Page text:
The Doctrines of Grace, Part Four: The Effectual and Gracious Calling of God Unto Salvation
Because we are by our current nature sinful and depraved, unable to please God, the fact that He effectually calls us to salvation is an integral part of the Gospel. A totally corrupt nature requires a completely gracious work of God to cleanse, regenerate, and transform us into new creatures in Christ (Jer. 17:9; 2 Cor. 5:11-21). This logical connection is part of the reason why the Third and Fourth Heads of the Canons of Dort are treated together; the Fourth Head roughly deals with Articles 8 to 17.
This doctrine has often been called “Irresistible Grace,” because this term emphasizes the complete, sovereign work of God in our salvation. His work is monergistic - that is, He alone performs the work of salvation. We do not work out our own salvation along with God’s help - that would be termed synergism.
God has proclaimed His Gospel forth to all peoples - to every tribe, tongue, and nation (cf. Rev. 5). “As many as are called by the gospel are unfeignedly called. For God has most earnestly and truly declared in His Word what is acceptable to Him, namely, that those who are called should come unto Him. He also seriously promises rest of soul and eternal life to all who come to Him and believe,” remarks the Canons of Dort 3/4:8. Missionaries, preachers, evangelists, and the normal believer living his everyday life among his neighbors all share these Good News because this is the wonderful means that God has instituted to call out His elect. It is not that we have to somehow figure out who are “the elect” and then give them the Gospel - no, this general call of God is to all men.
The call goes out - and God brings new spiritual life to those whom He is pleased to call to Himself. He gives these people faith and repentance, that they may believe upon Christ, be delivered from the power of darkness, and become citizens of God’s Kingdom, so that they may declare forth His praise for all eternity (CD 3/4:10). How does this happen, from our perspective? Simple: we trust in Christ alone and cast all our sins and cares upon Him. That is what God gave us as a wonderful free gift, even though we do not understand where and how our new birth through the Holy Spirit came from - just as Jesus said to Nicodemus about not knowing where the wind comes from and goes, yet we know and feel that it is there. (John 3; CD 3/4:13)
The Canons wonderfully describe this change God makes in our hearts: “by the efficacy of the same regenerating Spirit He pervades the inmost recesses of man; He opens the closed and softens the hardened heart, and circumcises that which was uncircumcised; infuses new qualities into the will, which, though heretofore dead, He quickens; from being evil, disobedient, and refractory, He renders it good, obedient, and pliable; actuates and strengthens it, that like a good tree, it may bring forth the fruits of good actions” (CD 3/4:11; Isa. 44:3; Jer. 31:18, 33; Ezek. 36:26; Rom. 5:5). This work of regeneration is so powerful and mysterious that the Canons even compare it to God’s creation and to the resurrection of the dead (CD 3/4:12; Eph. 2:1-9).
Our faith is completely God’s gift because it is freely given to us through our regeneration. We do not exercise faith until God bestows it upon us - such is the freeness of this amazing blessing (CD 3/4:14; Eph. 1:19)! And God was not even obliged to give us this gift in the first place, because of our inherent evil and wickedness - so true faith produces gratitude and awe within us, that we may praise and thank God through all our lives, and through all eternity. Also, because we have this faith within us, we long to see our neighbors also trust in Christ and join with us in Christian fellowship. There is no reason for us to feel proud of ourselves and treat them with contempt, for we did not receive the faith that we have (which might also be given to them in due time!) through our own efforts but solely through God’s grace (CD 3/4:15; Rom. 9:16; 1 Cor 4:7; Phil. 2:13).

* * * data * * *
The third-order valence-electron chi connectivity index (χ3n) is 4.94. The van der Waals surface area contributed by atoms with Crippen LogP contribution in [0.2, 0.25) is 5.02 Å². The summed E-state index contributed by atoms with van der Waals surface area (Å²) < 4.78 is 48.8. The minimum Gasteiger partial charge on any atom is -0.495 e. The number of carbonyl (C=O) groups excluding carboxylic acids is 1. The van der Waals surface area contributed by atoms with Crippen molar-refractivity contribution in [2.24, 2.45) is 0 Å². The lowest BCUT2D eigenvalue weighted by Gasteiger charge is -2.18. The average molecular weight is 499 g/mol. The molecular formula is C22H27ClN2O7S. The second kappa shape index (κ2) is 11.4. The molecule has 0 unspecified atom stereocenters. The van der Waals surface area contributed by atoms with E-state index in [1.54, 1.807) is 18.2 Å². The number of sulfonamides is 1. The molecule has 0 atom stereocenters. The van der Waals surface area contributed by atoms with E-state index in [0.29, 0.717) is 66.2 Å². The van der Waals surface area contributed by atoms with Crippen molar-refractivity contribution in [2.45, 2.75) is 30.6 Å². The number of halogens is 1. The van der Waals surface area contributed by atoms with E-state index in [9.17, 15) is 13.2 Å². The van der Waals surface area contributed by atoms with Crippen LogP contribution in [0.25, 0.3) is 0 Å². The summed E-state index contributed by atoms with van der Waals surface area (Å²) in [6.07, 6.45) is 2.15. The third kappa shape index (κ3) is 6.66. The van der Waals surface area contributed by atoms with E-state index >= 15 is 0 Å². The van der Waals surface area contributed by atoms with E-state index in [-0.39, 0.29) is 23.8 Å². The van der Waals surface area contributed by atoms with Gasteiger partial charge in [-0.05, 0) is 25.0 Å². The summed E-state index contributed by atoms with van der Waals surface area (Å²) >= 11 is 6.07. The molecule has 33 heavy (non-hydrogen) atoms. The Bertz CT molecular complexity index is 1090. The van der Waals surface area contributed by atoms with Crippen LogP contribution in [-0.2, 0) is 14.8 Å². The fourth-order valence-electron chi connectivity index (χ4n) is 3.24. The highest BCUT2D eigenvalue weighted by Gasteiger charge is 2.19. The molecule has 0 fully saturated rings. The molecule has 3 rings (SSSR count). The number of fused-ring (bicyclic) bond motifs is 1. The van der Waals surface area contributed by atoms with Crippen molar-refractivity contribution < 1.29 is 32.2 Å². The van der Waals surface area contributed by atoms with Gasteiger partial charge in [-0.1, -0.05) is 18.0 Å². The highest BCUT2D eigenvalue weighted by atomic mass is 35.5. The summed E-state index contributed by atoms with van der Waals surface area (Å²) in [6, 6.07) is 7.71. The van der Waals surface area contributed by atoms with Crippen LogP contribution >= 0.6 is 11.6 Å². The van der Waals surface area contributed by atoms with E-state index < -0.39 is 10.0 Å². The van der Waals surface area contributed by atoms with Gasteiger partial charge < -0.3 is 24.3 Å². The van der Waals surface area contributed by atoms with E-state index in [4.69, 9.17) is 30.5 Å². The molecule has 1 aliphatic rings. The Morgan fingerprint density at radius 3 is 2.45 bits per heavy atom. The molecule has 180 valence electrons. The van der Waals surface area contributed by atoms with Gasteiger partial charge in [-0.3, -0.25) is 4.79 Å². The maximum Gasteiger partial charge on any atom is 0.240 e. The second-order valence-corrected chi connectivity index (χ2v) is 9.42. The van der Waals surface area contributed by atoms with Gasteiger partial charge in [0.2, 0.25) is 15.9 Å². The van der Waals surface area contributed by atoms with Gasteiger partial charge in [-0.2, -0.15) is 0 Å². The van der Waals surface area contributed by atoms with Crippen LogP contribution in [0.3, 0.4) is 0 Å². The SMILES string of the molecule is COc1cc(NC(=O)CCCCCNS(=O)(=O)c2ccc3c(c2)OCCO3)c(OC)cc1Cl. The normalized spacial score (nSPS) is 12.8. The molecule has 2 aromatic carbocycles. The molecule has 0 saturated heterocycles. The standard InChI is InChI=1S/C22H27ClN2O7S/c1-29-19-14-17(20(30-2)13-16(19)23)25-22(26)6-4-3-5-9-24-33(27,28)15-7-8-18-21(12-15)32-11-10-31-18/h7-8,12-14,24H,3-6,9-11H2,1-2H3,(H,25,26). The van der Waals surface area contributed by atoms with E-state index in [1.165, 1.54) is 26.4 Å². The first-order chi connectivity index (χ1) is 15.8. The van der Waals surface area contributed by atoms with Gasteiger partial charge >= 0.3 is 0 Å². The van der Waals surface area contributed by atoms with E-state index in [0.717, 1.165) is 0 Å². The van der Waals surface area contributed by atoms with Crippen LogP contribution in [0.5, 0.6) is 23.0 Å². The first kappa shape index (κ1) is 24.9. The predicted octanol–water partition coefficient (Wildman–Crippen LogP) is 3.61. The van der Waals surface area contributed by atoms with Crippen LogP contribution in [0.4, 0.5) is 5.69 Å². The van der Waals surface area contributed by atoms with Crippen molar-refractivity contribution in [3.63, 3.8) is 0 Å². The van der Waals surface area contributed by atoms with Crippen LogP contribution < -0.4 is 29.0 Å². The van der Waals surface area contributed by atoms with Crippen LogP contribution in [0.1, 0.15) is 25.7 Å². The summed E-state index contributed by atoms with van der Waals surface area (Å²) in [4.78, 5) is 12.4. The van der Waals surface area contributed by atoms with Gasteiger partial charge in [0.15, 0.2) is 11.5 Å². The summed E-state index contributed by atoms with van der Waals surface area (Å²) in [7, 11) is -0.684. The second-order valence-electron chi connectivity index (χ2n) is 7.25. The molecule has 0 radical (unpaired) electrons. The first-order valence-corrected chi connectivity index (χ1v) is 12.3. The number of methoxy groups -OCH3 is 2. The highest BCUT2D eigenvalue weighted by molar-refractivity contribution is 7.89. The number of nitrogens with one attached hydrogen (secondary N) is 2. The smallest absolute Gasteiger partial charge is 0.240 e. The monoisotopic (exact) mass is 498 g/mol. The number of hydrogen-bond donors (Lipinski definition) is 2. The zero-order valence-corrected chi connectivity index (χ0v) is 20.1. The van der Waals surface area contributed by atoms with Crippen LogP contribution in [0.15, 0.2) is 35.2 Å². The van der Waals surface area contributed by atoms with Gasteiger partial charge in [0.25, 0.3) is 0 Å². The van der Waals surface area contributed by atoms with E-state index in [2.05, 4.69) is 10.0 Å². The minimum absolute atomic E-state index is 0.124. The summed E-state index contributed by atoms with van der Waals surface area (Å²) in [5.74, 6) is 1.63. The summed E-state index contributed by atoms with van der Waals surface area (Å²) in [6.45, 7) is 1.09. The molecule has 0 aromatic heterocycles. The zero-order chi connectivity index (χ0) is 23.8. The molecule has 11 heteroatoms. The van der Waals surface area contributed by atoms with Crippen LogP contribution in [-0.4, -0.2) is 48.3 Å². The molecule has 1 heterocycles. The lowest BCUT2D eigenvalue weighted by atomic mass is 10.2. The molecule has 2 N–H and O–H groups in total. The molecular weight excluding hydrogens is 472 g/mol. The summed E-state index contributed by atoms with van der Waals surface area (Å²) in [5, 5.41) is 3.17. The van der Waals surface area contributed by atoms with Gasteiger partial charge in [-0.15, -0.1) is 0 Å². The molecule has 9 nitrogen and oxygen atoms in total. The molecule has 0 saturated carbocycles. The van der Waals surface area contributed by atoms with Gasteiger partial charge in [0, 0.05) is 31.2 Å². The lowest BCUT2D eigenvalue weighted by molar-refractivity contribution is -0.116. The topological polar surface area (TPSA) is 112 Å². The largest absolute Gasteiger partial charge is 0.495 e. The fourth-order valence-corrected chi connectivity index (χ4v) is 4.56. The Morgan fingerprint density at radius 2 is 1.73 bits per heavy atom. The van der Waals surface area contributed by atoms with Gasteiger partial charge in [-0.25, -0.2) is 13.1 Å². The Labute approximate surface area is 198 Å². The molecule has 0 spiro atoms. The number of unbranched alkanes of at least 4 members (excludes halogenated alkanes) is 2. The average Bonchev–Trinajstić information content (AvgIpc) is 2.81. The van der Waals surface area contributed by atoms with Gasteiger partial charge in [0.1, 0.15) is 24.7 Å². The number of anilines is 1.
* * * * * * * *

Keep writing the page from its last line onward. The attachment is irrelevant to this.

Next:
One common caricature of the Doctrines of Grace is that this teaching makes us robots, moving every which way solely according to God’s rigid decree and fatalistic will, powerless to make our own choice in the matter (as if we were somehow in a “neutral” state to decide). This is a crass oversimplification of how God’s grace works upon us. As the Canons say, “this grace of regeneration does not treat men as senseless stocks and blocks, nor take away their will and its properties….” (CD 3/4:16; 2 Pet. 1:3). On the contrary, we who once delighted in willfully rebelling against God are now changed to loving Him with all our hearts, souls, minds, and strength (cf. Mark 12:30; Luke 10:27). We freely delight in our Creator and Savior, and we have been restored to the fellowship with God that man formerly enjoyed before he fell into sin.
How does God most commonly perform His work of regeneration and preservation of our faith? Through the use of means, the faithful means of reading Scripture and being under the influence of the preached Word, the administration of the sacraments, and the exercise of church discipline. God has, ordinarily speaking, intimately joined together His marvelous work of salvation with most human and ordinary means; thus, the Church needs to be very precious to us (CD 3/4:17). This is why Cyprian (3rd century) said, “There is no salvation outside the Church,” because he recognized that the Church is where God ordinarily performs His saving work.
Anyone who desires to seek God, let him come to the Church gathered together in its local form and see the Lord at work. As a Father He tenderly cares for His children and carries His lambs in His bosom, keeping them safe all the way through their pilgrimage upon this earth…….
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